Secretary of State for the Environment, Food and Rural Affairs Michael Gove is ringing in the new year with an estimated £10 billion Government U-turn on farming subsidies, which will see the basic payments made per acre to farmers (BPS) under the European Union’s common agricultural policy (CAP) continue during a transition period after Britain’s exit from the EU.
In his speech to the Oxford Farming Conference on Thursday last week, Gove outlined his vision for the future of farming and agricultural policy in the UK. Striking an optimistic tone, he described a “Green Brexit” – with sustainability, public health and the environment at its heart, along with a promise to boost the competitiveness of British farming.
He announced that, following a transition period, BPS payments will be replaced by a new system, which will support farmers not according to the size of their land, but dependent on their contribution to (not yet closer defined) “public goods” and the environment. Examples include “planting woodland, providing new habitats for wildlife or “returning cultivated land to wild flower meadows.”
Although some lack of clarity on concrete policy proposals prevails, farmers, food manufacturers and consumers will welcome Gove’s interdisciplinary approach of looking at the whole food supply chain – from farm to fork – aiming to take into consideration business interests, the environment, health and trade when formulating new agricultural policy for Britain after Brexit. Stakeholders will also have the opportunity to clarify some of these issues later this year in a consultation, which will open following the publication of a Government White Paper on the future of farming after Brexit later this spring.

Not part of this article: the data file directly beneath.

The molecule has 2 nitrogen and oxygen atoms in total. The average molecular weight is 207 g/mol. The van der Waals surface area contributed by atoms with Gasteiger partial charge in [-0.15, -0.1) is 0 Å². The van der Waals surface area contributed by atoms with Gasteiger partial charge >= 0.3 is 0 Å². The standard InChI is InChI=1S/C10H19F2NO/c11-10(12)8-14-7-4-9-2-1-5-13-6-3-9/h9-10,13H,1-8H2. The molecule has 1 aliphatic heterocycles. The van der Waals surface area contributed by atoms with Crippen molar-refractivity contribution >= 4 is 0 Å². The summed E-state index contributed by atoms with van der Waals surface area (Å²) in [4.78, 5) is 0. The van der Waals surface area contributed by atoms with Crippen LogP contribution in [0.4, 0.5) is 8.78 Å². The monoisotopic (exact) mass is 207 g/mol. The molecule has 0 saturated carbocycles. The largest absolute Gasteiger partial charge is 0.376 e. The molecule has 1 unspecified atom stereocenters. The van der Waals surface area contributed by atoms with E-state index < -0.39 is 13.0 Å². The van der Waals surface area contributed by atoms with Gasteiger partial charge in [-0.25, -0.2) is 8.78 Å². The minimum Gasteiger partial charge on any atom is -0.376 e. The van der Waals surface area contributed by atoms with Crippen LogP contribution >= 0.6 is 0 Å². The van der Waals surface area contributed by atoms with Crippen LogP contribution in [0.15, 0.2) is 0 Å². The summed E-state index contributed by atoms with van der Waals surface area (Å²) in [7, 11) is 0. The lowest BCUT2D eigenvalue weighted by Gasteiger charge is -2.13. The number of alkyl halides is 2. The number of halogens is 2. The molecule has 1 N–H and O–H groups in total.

Gove has presented ambitious plans to create a modern, sustainable farming industry, helped by automation and digital technologies paired with a PR boost for locally produced British foods. But the Government appears to be aware that, at least for some farmers, it could be curtains when the stream of EU funding eventually dries up. Gove therefore also mentioned that the Government is looking into ways to support farmers who may chose to leave the industry after Brexit.
But Gove’s speech leaves too many questions on devolution unanswered to put minds at ease. His guarantees to continue BPS payments for a transitional period after Brexit in England – with no mention of Scotland, Wales or Northern Ireland – might raise eyebrows in the devolved nations. Scottish and Welsh policymakers and farmers have previously articulated fears to miss out on vital funds after Britain leaves the EU.
Current estimates suggest that EU funds account for an average of 81% net farm profit in Wales. The Welsh Assembly’s climate change, environment and rural affairs committee has urged Westminster to not subject agricultural funding to the Barnett formula used by the Treasury in the United Kingdom to automatically adjust the amounts of public expenditure allocated to Northern Ireland, Scotland and Wales – but rather hand the money straight to the devolved institutions. In Scotland, First Minister Nicola Sturgeon also expressed concerns that the Government might use Brexit as an opportunity to take back control of agriculture, fisheries and environmental policies – these powers are de facto devolved to the Scottish Parliament, but have been controlled by Brussels ever since Britain joined the European Economic Community more than four decades ago.
Clearly, there is still a lot to play for when it comes to Britain’s future food policy after Brexit. If you are interested in discussing the potential impact Brexit could have on your business and how to best influence government policy, please do not hesitate to contact The Whitehouse Consultancy’s EU team. Our consultants are experts in EU and UK food policy, with a wide network of stakeholders in Brussels and Westminster. Our team is experienced in driving policy change on food standards, labelling issues, market access and trade and can assist you with drafting a consultation response.